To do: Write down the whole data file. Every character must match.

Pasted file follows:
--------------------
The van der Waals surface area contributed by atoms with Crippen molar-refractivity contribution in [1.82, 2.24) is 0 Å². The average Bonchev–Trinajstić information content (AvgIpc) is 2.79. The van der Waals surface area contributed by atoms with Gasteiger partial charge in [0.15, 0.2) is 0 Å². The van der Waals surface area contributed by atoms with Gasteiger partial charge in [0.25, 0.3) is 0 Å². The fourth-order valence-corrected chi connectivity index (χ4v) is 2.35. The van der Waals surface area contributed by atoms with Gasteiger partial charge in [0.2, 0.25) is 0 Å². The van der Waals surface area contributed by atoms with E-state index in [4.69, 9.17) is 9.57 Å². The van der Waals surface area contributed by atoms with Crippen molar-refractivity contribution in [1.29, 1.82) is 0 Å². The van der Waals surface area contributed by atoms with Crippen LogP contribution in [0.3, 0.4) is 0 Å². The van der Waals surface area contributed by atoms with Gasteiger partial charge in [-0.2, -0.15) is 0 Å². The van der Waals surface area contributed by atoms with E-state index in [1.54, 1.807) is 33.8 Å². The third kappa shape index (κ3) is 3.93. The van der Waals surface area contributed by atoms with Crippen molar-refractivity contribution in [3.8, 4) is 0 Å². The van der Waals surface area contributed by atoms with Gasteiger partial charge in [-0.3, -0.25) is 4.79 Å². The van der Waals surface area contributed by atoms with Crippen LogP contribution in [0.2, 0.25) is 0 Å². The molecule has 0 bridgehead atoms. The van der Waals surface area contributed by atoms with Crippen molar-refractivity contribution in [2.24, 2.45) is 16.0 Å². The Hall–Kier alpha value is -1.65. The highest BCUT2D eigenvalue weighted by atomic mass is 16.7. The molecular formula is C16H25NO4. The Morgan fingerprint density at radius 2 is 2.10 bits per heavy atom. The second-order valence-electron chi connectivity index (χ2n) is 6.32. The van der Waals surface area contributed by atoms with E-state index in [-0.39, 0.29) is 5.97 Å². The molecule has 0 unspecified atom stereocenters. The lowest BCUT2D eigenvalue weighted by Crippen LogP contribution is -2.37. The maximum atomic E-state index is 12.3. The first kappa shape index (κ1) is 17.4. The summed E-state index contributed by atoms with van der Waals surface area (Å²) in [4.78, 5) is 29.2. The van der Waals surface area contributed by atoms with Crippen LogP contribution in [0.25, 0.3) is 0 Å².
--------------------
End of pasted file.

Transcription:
The van der Waals surface area contributed by atoms with Crippen molar-refractivity contribution in [1.82, 2.24) is 0 Å². The average Bonchev–Trinajstić information content (AvgIpc) is 2.79. The van der Waals surface area contributed by atoms with Gasteiger partial charge in [0.15, 0.2) is 0 Å². The van der Waals surface area contributed by atoms with Gasteiger partial charge in [0.25, 0.3) is 0 Å². The fourth-order valence-corrected chi connectivity index (χ4v) is 2.35. The van der Waals surface area contributed by atoms with Gasteiger partial charge in [0.2, 0.25) is 0 Å². The van der Waals surface area contributed by atoms with E-state index in [4.69, 9.17) is 9.57 Å². The van der Waals surface area contributed by atoms with Crippen molar-refractivity contribution in [1.29, 1.82) is 0 Å². The van der Waals surface area contributed by atoms with Crippen LogP contribution in [0.3, 0.4) is 0 Å². The van der Waals surface area contributed by atoms with Gasteiger partial charge in [-0.2, -0.15) is 0 Å². The van der Waals surface area contributed by atoms with E-state index in [1.54, 1.807) is 33.8 Å². The third kappa shape index (κ3) is 3.93. The van der Waals surface area contributed by atoms with Crippen molar-refractivity contribution in [3.8, 4) is 0 Å². The van der Waals surface area contributed by atoms with Gasteiger partial charge in [-0.3, -0.25) is 4.79 Å². The van der Waals surface area contributed by atoms with Crippen LogP contribution in [0.2, 0.25) is 0 Å². The molecule has 0 bridgehead atoms. The van der Waals surface area contributed by atoms with Crippen molar-refractivity contribution in [2.24, 2.45) is 16.0 Å². The Hall–Kier alpha value is -1.65. The highest BCUT2D eigenvalue weighted by atomic mass is 16.7. The molecular formula is C16H25NO4. The Morgan fingerprint density at radius 2 is 2.10 bits per heavy atom. The second-order valence-electron chi connectivity index (χ2n) is 6.32. The van der Waals surface area contributed by atoms with E-state index in [-0.39, 0.29) is 5.97 Å². The molecule has 0 unspecified atom stereocenters. The lowest BCUT2D eigenvalue weighted by Crippen LogP contribution is -2.37. The maximum atomic E-state index is 12.3. The first kappa shape index (κ1) is 17.4. The summed E-state index contributed by atoms with van der Waals surface area (Å²) in [4.78, 5) is 29.2. The van der Waals surface area contributed by atoms with Crippen LogP contribution in [0.25, 0.3) is 0 Å².